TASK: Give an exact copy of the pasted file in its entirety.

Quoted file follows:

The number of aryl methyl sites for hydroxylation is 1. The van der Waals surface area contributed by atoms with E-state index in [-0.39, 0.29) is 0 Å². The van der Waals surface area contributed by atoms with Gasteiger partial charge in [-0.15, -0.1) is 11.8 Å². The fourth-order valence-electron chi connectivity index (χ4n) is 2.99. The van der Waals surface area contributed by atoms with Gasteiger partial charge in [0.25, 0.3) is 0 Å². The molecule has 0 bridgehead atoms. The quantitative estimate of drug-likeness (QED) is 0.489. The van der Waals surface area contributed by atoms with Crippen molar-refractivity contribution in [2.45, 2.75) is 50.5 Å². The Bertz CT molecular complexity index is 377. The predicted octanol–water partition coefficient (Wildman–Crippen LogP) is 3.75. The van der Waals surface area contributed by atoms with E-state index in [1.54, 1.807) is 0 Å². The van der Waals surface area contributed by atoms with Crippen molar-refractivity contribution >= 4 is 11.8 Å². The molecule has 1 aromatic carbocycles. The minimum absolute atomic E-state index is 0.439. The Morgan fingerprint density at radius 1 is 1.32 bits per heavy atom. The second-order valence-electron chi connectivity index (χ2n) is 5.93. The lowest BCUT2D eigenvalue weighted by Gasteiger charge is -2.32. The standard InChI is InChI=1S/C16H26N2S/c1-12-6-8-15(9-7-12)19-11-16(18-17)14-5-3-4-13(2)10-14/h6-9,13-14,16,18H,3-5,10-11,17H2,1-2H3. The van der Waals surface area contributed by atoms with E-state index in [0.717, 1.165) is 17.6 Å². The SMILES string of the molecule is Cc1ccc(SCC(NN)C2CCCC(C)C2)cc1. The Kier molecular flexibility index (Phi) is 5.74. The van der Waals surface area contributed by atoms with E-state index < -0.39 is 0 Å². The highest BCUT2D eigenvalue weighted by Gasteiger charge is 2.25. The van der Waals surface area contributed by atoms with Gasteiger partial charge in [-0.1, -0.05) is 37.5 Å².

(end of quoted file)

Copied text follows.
The number of aryl methyl sites for hydroxylation is 1. The van der Waals surface area contributed by atoms with E-state index in [-0.39, 0.29) is 0 Å². The van der Waals surface area contributed by atoms with Gasteiger partial charge in [-0.15, -0.1) is 11.8 Å². The fourth-order valence-electron chi connectivity index (χ4n) is 2.99. The van der Waals surface area contributed by atoms with Gasteiger partial charge in [0.25, 0.3) is 0 Å². The molecule has 0 bridgehead atoms. The quantitative estimate of drug-likeness (QED) is 0.489. The van der Waals surface area contributed by atoms with Crippen molar-refractivity contribution in [2.45, 2.75) is 50.5 Å². The Bertz CT molecular complexity index is 377. The predicted octanol–water partition coefficient (Wildman–Crippen LogP) is 3.75. The van der Waals surface area contributed by atoms with E-state index in [1.54, 1.807) is 0 Å². The van der Waals surface area contributed by atoms with Crippen molar-refractivity contribution >= 4 is 11.8 Å². The molecule has 1 aromatic carbocycles. The minimum absolute atomic E-state index is 0.439. The Morgan fingerprint density at radius 1 is 1.32 bits per heavy atom. The second-order valence-electron chi connectivity index (χ2n) is 5.93. The lowest BCUT2D eigenvalue weighted by Gasteiger charge is -2.32. The standard InChI is InChI=1S/C16H26N2S/c1-12-6-8-15(9-7-12)19-11-16(18-17)14-5-3-4-13(2)10-14/h6-9,13-14,16,18H,3-5,10-11,17H2,1-2H3. The van der Waals surface area contributed by atoms with E-state index in [0.717, 1.165) is 17.6 Å². The SMILES string of the molecule is Cc1ccc(SCC(NN)C2CCCC(C)C2)cc1. The Kier molecular flexibility index (Phi) is 5.74. The van der Waals surface area contributed by atoms with E-state index < -0.39 is 0 Å². The highest BCUT2D eigenvalue weighted by Gasteiger charge is 2.25. The van der Waals surface area contributed by atoms with Gasteiger partial charge in [-0.1, -0.05) is 37.5 Å².